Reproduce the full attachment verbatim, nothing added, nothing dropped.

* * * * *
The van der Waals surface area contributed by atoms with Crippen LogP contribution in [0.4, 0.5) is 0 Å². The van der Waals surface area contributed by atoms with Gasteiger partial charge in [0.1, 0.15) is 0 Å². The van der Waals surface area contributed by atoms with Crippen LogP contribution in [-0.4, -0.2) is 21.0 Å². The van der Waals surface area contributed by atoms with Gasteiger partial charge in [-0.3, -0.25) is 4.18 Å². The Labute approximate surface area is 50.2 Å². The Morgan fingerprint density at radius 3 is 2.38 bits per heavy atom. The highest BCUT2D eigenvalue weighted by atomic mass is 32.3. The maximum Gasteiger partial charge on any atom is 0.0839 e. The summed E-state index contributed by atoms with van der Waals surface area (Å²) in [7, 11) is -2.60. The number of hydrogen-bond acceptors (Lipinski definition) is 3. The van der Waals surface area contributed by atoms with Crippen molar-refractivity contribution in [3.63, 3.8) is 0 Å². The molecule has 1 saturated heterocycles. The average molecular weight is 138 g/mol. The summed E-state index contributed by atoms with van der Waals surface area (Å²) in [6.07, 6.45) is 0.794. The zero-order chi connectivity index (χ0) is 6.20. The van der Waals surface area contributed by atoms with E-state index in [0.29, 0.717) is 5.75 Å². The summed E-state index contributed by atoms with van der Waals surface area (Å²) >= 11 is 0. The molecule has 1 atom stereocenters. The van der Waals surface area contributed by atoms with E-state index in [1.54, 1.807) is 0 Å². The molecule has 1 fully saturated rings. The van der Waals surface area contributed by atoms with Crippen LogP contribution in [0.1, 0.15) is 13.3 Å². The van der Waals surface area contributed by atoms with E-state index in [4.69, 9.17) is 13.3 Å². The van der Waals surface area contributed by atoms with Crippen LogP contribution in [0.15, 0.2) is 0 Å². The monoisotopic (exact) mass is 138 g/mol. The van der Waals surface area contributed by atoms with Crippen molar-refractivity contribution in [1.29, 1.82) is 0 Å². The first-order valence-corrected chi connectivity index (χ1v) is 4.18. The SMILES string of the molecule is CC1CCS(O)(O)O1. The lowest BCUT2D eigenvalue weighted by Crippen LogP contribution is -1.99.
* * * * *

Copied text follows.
The van der Waals surface area contributed by atoms with Crippen LogP contribution in [0.4, 0.5) is 0 Å². The van der Waals surface area contributed by atoms with Gasteiger partial charge in [0.1, 0.15) is 0 Å². The van der Waals surface area contributed by atoms with Crippen LogP contribution in [-0.4, -0.2) is 21.0 Å². The van der Waals surface area contributed by atoms with Gasteiger partial charge in [-0.3, -0.25) is 4.18 Å². The Labute approximate surface area is 50.2 Å². The Morgan fingerprint density at radius 3 is 2.38 bits per heavy atom. The highest BCUT2D eigenvalue weighted by atomic mass is 32.3. The maximum Gasteiger partial charge on any atom is 0.0839 e. The summed E-state index contributed by atoms with van der Waals surface area (Å²) in [7, 11) is -2.60. The number of hydrogen-bond acceptors (Lipinski definition) is 3. The van der Waals surface area contributed by atoms with Crippen molar-refractivity contribution in [3.63, 3.8) is 0 Å². The molecule has 1 saturated heterocycles. The average molecular weight is 138 g/mol. The summed E-state index contributed by atoms with van der Waals surface area (Å²) in [6.07, 6.45) is 0.794. The zero-order chi connectivity index (χ0) is 6.20. The van der Waals surface area contributed by atoms with E-state index in [0.29, 0.717) is 5.75 Å². The summed E-state index contributed by atoms with van der Waals surface area (Å²) >= 11 is 0. The molecule has 1 atom stereocenters. The van der Waals surface area contributed by atoms with E-state index in [1.54, 1.807) is 0 Å². The molecule has 1 fully saturated rings. The van der Waals surface area contributed by atoms with Crippen LogP contribution in [0.1, 0.15) is 13.3 Å². The van der Waals surface area contributed by atoms with E-state index in [4.69, 9.17) is 13.3 Å². The van der Waals surface area contributed by atoms with Crippen LogP contribution in [0.15, 0.2) is 0 Å². The monoisotopic (exact) mass is 138 g/mol. The van der Waals surface area contributed by atoms with Crippen molar-refractivity contribution in [1.29, 1.82) is 0 Å². The first-order valence-corrected chi connectivity index (χ1v) is 4.18. The SMILES string of the molecule is CC1CCS(O)(O)O1. The lowest BCUT2D eigenvalue weighted by Crippen LogP contribution is -1.99.